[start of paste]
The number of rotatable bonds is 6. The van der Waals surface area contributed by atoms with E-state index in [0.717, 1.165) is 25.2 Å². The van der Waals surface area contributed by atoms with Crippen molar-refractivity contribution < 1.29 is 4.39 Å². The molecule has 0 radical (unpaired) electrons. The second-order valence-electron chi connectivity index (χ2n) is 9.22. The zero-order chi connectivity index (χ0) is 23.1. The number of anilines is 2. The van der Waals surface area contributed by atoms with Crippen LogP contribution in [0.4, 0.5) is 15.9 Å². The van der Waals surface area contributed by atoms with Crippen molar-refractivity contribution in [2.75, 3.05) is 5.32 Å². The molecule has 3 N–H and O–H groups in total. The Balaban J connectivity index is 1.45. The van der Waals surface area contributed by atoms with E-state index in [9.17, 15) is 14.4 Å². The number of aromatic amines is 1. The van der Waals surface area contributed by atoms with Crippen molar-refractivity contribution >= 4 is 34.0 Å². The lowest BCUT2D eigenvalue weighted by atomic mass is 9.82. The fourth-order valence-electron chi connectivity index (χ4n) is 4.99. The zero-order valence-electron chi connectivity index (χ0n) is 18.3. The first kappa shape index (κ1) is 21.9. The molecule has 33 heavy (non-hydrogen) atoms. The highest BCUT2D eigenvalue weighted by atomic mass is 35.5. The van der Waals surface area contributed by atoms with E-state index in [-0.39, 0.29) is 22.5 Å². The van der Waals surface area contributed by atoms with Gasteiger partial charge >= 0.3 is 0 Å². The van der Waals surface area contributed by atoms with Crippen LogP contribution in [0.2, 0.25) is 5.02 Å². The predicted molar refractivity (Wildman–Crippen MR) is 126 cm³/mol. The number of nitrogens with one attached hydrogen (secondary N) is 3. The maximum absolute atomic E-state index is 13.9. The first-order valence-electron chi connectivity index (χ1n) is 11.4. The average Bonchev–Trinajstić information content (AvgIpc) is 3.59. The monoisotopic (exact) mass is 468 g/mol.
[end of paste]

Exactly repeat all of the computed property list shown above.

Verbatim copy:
The number of rotatable bonds is 6. The van der Waals surface area contributed by atoms with E-state index in [0.717, 1.165) is 25.2 Å². The van der Waals surface area contributed by atoms with Crippen molar-refractivity contribution < 1.29 is 4.39 Å². The molecule has 0 radical (unpaired) electrons. The second-order valence-electron chi connectivity index (χ2n) is 9.22. The zero-order chi connectivity index (χ0) is 23.1. The number of anilines is 2. The van der Waals surface area contributed by atoms with Crippen LogP contribution in [0.4, 0.5) is 15.9 Å². The van der Waals surface area contributed by atoms with Crippen molar-refractivity contribution in [2.75, 3.05) is 5.32 Å². The molecule has 3 N–H and O–H groups in total. The Balaban J connectivity index is 1.45. The van der Waals surface area contributed by atoms with E-state index in [9.17, 15) is 14.4 Å². The number of aromatic amines is 1. The van der Waals surface area contributed by atoms with Crippen molar-refractivity contribution >= 4 is 34.0 Å². The lowest BCUT2D eigenvalue weighted by atomic mass is 9.82. The fourth-order valence-electron chi connectivity index (χ4n) is 4.99. The zero-order valence-electron chi connectivity index (χ0n) is 18.3. The first kappa shape index (κ1) is 21.9. The molecule has 33 heavy (non-hydrogen) atoms. The highest BCUT2D eigenvalue weighted by atomic mass is 35.5. The van der Waals surface area contributed by atoms with E-state index in [-0.39, 0.29) is 22.5 Å². The van der Waals surface area contributed by atoms with Gasteiger partial charge >= 0.3 is 0 Å². The van der Waals surface area contributed by atoms with Crippen LogP contribution in [0.2, 0.25) is 5.02 Å². The predicted molar refractivity (Wildman–Crippen MR) is 126 cm³/mol. The number of nitrogens with one attached hydrogen (secondary N) is 3. The maximum absolute atomic E-state index is 13.9. The first-order valence-electron chi connectivity index (χ1n) is 11.4. The average Bonchev–Trinajstić information content (AvgIpc) is 3.59. The monoisotopic (exact) mass is 468 g/mol.